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Codes used for breast cancer margin assessment in OCT images using DNNs
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GRAPHICAL_ABSTRACT.png
LICENSE
OCT_exp.m
README.md
Rolling_FilterB.m
border_det.m
cnn_OCT.m
cnn_OCT_init.m
cnn_train_reg.m
extractPatchFnc.m
getOptions.m
get_sample.m
get_val_f.m
imdbsConstructFnc.m
predict_im.m
testFnc.m
valFnc.m
vl_simplenn.m

README.md

DNN_Reg

Graphical abstract of our method

Project Title

Intraoperative margin assessment of human breast tissue in optical coherence tomography images using deep neural networks

Introduction

This code is a method to implement a DNN based solution with new regularization methods for breast cancer margin assessment during lumpectomy operation. For more details, please refer to the cited paper (see Citation below).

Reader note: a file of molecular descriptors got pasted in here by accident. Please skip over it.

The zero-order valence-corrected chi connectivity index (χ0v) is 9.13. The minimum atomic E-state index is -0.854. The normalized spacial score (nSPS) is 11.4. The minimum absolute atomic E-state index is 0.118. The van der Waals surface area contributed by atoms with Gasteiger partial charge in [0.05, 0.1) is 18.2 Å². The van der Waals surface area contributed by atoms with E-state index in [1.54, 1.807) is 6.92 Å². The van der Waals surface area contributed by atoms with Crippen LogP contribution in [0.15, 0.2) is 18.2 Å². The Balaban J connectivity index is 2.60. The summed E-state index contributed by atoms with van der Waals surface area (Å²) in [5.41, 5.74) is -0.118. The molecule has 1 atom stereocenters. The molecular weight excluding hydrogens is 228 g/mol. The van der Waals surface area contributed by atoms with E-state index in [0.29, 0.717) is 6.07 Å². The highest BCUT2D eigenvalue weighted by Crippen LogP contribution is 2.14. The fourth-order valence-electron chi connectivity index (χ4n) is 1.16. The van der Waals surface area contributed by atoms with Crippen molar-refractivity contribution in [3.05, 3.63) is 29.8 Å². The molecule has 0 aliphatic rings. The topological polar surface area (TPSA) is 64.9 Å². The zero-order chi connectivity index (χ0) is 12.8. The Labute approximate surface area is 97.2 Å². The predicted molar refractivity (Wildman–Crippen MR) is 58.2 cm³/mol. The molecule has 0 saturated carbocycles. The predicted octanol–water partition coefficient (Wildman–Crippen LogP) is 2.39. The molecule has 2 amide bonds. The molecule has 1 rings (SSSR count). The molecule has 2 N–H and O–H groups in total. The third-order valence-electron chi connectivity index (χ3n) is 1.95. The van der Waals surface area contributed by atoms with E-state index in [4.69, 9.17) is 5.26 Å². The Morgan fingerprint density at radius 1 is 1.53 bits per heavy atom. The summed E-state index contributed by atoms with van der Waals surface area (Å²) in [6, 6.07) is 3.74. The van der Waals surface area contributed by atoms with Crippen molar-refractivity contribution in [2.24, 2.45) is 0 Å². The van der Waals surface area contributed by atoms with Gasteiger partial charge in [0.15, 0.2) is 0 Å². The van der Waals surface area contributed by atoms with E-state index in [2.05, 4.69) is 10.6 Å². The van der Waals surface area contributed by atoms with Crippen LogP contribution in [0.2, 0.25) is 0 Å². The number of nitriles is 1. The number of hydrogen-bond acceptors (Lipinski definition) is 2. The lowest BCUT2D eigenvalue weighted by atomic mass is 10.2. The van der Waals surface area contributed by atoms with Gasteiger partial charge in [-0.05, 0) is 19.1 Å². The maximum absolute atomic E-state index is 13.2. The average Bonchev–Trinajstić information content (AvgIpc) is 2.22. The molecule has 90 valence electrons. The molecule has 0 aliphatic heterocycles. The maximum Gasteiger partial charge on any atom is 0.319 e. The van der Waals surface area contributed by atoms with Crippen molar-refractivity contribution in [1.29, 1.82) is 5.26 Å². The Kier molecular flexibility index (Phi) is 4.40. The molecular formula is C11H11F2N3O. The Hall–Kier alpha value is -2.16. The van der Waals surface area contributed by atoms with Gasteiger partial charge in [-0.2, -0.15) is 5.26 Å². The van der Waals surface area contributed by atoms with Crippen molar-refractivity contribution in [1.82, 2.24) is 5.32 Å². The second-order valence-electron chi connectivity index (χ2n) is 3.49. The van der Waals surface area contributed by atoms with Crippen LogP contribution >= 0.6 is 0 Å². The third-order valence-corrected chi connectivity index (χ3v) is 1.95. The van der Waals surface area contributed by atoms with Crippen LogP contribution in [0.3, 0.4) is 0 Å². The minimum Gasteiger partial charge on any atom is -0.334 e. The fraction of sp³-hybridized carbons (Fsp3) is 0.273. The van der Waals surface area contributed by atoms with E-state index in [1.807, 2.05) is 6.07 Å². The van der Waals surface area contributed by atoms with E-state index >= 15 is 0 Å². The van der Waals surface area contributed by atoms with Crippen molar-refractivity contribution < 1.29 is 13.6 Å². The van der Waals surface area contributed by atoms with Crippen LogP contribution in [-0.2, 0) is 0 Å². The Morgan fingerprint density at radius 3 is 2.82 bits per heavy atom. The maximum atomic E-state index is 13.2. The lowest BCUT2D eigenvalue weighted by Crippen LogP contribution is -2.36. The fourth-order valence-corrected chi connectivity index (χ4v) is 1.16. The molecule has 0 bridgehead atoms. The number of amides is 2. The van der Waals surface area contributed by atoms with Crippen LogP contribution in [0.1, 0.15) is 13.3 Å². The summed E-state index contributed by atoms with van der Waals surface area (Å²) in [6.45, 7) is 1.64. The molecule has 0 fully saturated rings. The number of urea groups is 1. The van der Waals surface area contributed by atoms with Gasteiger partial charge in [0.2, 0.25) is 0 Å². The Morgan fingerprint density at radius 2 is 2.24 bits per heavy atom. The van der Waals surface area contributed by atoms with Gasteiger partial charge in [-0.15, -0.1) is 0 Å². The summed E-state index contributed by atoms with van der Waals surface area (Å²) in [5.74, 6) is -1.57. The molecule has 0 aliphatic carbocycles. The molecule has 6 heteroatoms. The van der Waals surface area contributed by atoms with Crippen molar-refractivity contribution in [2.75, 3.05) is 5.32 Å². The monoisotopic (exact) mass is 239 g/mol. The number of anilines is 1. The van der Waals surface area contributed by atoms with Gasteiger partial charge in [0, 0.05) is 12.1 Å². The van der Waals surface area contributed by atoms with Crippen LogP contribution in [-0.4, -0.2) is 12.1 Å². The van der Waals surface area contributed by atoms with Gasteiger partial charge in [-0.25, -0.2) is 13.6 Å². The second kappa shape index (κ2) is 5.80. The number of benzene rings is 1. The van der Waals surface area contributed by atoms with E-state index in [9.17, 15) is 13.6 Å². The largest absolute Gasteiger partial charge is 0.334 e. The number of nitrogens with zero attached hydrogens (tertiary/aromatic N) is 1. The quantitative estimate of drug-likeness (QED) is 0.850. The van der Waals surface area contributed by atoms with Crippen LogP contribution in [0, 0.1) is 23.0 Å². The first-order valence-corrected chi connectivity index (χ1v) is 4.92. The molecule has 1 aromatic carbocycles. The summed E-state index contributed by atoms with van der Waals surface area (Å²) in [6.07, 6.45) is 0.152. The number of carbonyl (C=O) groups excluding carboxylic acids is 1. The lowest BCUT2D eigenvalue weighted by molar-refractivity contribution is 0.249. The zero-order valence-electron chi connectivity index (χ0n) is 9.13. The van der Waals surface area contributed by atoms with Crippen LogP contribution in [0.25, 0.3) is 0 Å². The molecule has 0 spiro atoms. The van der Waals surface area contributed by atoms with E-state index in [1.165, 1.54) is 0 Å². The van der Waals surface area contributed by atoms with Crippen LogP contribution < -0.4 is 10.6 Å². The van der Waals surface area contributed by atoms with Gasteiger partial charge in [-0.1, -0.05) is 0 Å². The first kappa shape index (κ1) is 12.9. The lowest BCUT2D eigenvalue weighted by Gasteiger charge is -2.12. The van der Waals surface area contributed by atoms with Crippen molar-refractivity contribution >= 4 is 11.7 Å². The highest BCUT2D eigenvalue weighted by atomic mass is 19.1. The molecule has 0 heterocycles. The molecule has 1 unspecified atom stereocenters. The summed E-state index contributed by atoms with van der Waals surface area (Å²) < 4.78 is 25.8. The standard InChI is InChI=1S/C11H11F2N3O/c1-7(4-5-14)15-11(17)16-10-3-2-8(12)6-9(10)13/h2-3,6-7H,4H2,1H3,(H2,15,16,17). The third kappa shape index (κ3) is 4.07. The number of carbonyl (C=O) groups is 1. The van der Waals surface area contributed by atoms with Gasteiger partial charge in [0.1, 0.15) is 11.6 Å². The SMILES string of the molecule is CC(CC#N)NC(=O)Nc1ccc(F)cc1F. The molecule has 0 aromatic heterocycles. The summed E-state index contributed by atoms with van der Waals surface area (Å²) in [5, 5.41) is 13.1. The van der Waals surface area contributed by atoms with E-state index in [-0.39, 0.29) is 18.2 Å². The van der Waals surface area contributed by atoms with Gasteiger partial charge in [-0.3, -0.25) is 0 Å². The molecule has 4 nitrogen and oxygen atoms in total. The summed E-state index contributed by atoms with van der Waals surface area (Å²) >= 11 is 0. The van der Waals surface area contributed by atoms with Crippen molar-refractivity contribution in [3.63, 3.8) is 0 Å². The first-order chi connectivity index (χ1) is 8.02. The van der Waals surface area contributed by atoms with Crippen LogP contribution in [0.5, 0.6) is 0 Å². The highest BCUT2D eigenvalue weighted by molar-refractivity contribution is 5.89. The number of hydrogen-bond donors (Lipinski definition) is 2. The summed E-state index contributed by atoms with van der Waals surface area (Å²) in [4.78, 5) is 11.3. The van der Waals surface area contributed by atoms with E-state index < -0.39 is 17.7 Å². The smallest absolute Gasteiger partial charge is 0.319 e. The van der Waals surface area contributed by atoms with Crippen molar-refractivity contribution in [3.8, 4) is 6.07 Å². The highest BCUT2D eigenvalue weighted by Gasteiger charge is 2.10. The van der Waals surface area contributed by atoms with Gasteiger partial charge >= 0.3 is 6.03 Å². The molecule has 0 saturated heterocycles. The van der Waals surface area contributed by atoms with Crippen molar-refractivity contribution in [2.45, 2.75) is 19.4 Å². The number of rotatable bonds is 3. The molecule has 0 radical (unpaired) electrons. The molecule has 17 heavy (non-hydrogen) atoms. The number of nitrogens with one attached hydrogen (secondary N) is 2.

Assessing the surgical margin during breast lumpectomy operations can avoid the need for additional surgery. Optical coherence tomography (OCT) is an imaging technique that has been proven to be efficient for this purpose. However, to avoid overloading the surgeon during the operation, automatic cancer detection at the surface of the removed tissue is needed. Some methods based on the spatial statistics of the images have been developed, but the obtained results are still far from human performance. In this work, we investigate the possibility to use deep neural networks (DNNs) for real time margin assessment, demonstrating performance significantly better than the reported literature and close to the level of a human expert. Since the goal is to detect the presence of cancer, a patch-based classification method is proposed, as it is sufficient for detection, and requires training data that is easier and cheaper to collect than for other approaches such as segmentation. For that purpose, we train a DNN architecture that was proved to be efficient for small images on patches extracted from images containing only cancer or only normal tissue as determined by pathologists in a university hospital. As the number of available images in all such studies is by necessity small relative to other deep network applications such as ImageNet, a good regularization method is needed. In this work, we propose to use a recently introduced function norm regularization that attempts to directly control the function complexity, in contrast to classical approaches such as weight decay and DropOut. As neither the code nor the data of previous results are publicly available, the obtained results are compared with reported results in the literature for a conservative comparison. Moreover, our method is applied to locally collected data on several data configurations. The reported results are the average over the different trials. The experimental results show that the use of DNNs yields significantly better results than other techniques when evaluated in terms of sensitivity, specificity, F1 score, G-mean and Matthews correlation coefficient. Function norm regularization yielded higher and more robust results than competing regularization methods. We have demonstrated a system that shows high promise for (partially) automated margin assessment of human breast tissue, Equal error rate (EER) is reduced from approximately 12% (the lowest reported in the literature) to 5% – a 58% reduction. The method is computationally feasible for intraoperative application (less than 2 seconds per image) at the only cost of a longer offline training time.